But business leaders, accustomed in the 1920s to having everything their own way, resented interventionist government on behalf of the "forgotten man" (and woman). Many business people began to circulate vicious rumors about "that man in the White House" and his meddlesome wife. The conservative Supreme Court -- the once notorious "Nine Old Men" -- invalidated New Deal laws, driving Justice Harlan Stone to observe in wrathful dissent, "Courts are not the only agency of government that must be assumed to have capacity to govern... The only check upon our own exercise of power is our own sense of self-restraint."
Running for reelection in 1936, FDR sought to refresh the New Deal mandate. In a campaign address he condemned "government by organized money" as quite as dangerous as "government by organized mob." Never before in history, he continued, had organized money been so united against a presidential candidate. "They are unanimous in their hatred of me -- and I welcome their hatred." His audience exploded in applause. "I should like to have it said of my first administration that in it the forces of selfishness and of lust for power met their match." More wild applause. "I should like to have it said of my second administration that in it these forces have met their master."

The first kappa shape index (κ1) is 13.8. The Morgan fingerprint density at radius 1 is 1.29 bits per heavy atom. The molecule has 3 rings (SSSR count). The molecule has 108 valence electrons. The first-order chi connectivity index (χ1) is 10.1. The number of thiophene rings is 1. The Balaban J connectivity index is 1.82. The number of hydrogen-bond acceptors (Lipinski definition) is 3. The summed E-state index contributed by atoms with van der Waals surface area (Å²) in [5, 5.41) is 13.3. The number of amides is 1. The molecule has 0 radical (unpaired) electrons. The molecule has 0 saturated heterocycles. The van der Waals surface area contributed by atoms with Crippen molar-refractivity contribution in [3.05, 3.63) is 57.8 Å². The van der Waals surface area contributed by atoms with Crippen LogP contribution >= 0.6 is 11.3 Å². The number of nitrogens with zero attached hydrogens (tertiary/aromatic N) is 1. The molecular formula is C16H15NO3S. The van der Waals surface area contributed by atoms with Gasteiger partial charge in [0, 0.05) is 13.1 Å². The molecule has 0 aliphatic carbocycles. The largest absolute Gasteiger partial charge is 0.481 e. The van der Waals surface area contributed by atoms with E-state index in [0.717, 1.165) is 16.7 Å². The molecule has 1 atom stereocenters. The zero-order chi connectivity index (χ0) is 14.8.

Carrying all but two states, Roosevelt in his second inaugural saw "one third of a nation ill-housed, ill-clad, ill-nourished." In words still relevant today, he said, "The test of our progress is not whether we add more to the abundance of those who have much; it is whether we provide enough for those who have too little." This was the abiding theme of his domestic policy. His objective was not, as opponents sometimes charged, socialism. It was rather to rescue capitalism from the capitalists.
But an ill-judged plan in 1937 to pack the Supreme Court provoked widespread opposition. And a high degree of unemployment persisted until the war when deficits created in the cause of defense proved the Keynesian compensatory-spending thesis by rapidly mopping up unemployment. The opposition of orthodox budget-balancers in Congress had prevented Roosevelt from running large enough peacetime deficits fully to revive the economy.
Long concerned by the aggressive programs of European dictators and Japanese militarists, Roosevelt began as early as 1936 to change American minds about their traditional isolationism. In accepting renomination in 1936, he discerned everywhere "a war for the survival of democracy." "The present reign of terror and international lawlessness," he said in 1937, had reached a point "where the very foundations of civilization are seriously threatened." If aggression continued, he said, "Let no one imagine America will escape."